I'm picking on the socialists this week as I tell my readers that America is devided into two warring camps, right -left. The left preaches that the country is rotten because of Republicans (consevatives) and the right insists it's the leftists (commies) in the Democrat party.
The whole point is to get me and you on one side or the other and give them the power of the vote and,especially,our money. When we watch these people in action, most of the time, you can't tell any policy or legislation that differs.
The whole idea is to control our thoughts, money, and vote. But, don't take my word for it, just listen and watch what they do. They all leave their cushy government, TV, or university jobs and never have to work again if they play the game.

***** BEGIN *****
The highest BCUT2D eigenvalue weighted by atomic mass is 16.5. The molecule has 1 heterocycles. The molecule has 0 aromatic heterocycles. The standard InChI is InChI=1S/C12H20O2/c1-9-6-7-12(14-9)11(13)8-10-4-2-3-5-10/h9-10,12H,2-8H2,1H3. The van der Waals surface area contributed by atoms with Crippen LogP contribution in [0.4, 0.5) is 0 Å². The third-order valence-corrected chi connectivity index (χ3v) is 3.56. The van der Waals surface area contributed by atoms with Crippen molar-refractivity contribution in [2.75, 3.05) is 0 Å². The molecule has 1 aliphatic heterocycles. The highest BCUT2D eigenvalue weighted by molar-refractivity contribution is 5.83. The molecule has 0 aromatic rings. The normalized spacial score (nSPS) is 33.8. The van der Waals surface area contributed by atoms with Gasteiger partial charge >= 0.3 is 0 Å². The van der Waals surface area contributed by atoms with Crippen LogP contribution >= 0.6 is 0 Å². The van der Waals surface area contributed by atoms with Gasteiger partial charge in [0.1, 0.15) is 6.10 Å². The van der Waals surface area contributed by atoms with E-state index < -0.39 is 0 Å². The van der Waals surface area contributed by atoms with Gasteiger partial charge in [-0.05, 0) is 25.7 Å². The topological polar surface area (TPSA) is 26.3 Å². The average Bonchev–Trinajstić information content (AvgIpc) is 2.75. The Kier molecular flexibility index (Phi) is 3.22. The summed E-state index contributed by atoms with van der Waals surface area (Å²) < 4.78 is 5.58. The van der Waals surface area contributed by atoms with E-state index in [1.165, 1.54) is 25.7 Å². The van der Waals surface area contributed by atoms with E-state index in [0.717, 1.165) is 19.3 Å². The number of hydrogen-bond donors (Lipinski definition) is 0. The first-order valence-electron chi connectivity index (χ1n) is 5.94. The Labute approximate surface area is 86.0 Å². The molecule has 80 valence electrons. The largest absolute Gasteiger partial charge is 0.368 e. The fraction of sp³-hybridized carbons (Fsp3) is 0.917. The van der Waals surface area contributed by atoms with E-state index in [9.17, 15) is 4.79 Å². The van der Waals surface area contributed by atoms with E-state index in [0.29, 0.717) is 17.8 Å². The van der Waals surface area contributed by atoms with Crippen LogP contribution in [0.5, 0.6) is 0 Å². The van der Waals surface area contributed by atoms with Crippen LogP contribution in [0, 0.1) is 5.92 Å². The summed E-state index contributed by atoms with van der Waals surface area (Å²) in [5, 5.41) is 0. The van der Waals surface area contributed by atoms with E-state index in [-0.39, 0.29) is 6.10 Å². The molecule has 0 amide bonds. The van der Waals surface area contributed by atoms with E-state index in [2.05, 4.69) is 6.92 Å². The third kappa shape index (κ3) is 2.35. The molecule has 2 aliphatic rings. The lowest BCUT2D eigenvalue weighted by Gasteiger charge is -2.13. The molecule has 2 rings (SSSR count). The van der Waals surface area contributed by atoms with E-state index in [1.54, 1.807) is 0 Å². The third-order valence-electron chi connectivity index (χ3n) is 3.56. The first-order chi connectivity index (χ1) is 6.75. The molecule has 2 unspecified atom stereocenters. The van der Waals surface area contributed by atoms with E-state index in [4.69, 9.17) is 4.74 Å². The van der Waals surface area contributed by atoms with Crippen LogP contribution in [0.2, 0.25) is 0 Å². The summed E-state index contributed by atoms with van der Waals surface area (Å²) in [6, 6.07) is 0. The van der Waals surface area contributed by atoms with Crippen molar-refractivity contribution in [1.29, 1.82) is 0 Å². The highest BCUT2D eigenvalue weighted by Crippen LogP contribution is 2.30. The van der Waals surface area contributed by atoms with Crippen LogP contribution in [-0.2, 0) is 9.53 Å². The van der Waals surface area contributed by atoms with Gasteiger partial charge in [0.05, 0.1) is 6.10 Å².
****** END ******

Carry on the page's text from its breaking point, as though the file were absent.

"You call that forward?" Romney said mockingly of an Obama campaign slogan last month. "That's forward over a cliff, that's forward on the way to Greece." What Graham, Romney and all the other Republican politicians and pundits consistently fail to mention — or perhaps don't know — is that the central Greek problem isn't overspending per se. The central problem is the Greek government's failure to collect what taxpayers (especially wealthy taxpayers) actually owe under the law. That's because over the years so many Greeks have adopted an attitude toward taxes resembling that of Romney and Graham. Indeed, Greece has developed a culture of tax evasion, with wealthy citizens sending their money out of the country and poorer citizens bribing officials or conducting their business off the books. The amount of tax owed but not paid in Greece is estimated at roughly a third of total receipts — or enough to cover the nation's deficits and begin to restore its credit. Sociologists who have studied the Greek tax situation say that rampant evasion by the rich has trickled down to infect the rest of society, ruining the "tax morale" of wage-earners and small business owners. As James Surowiecki explained in The New Yorker, people here and elsewhere don't pay taxes simply because they fear prosecution; they pay because they are "social taxpayers" who "feel a responsibility to contribute to the common good." But that sense of shared obligation gradually dissipates when taxpayers suspect that many others, especially the rich, are not participating fairly and fully. Despite growing debt and deficits, we are not on the road to Greece. With investors around the world rushing to purchase U.S.Treasury bonds and driving rates to historic lows, this country is far from the plight of the homeland of democracy. For now, it is safe to ignore right-wing rhetoric that shrieks the fiscal sky is falling. But if such troubles lie ahead, the real cause will not be spending on income security, health care, infrastructure, education or any of the other programs that have made America a great nation. If we are driven toward national bankruptcy someday, the likeliest cause will be our failure to raise and enforce taxes on those who can afford to pay — because we, too, have encouraged a culture of evasion rather than responsibility.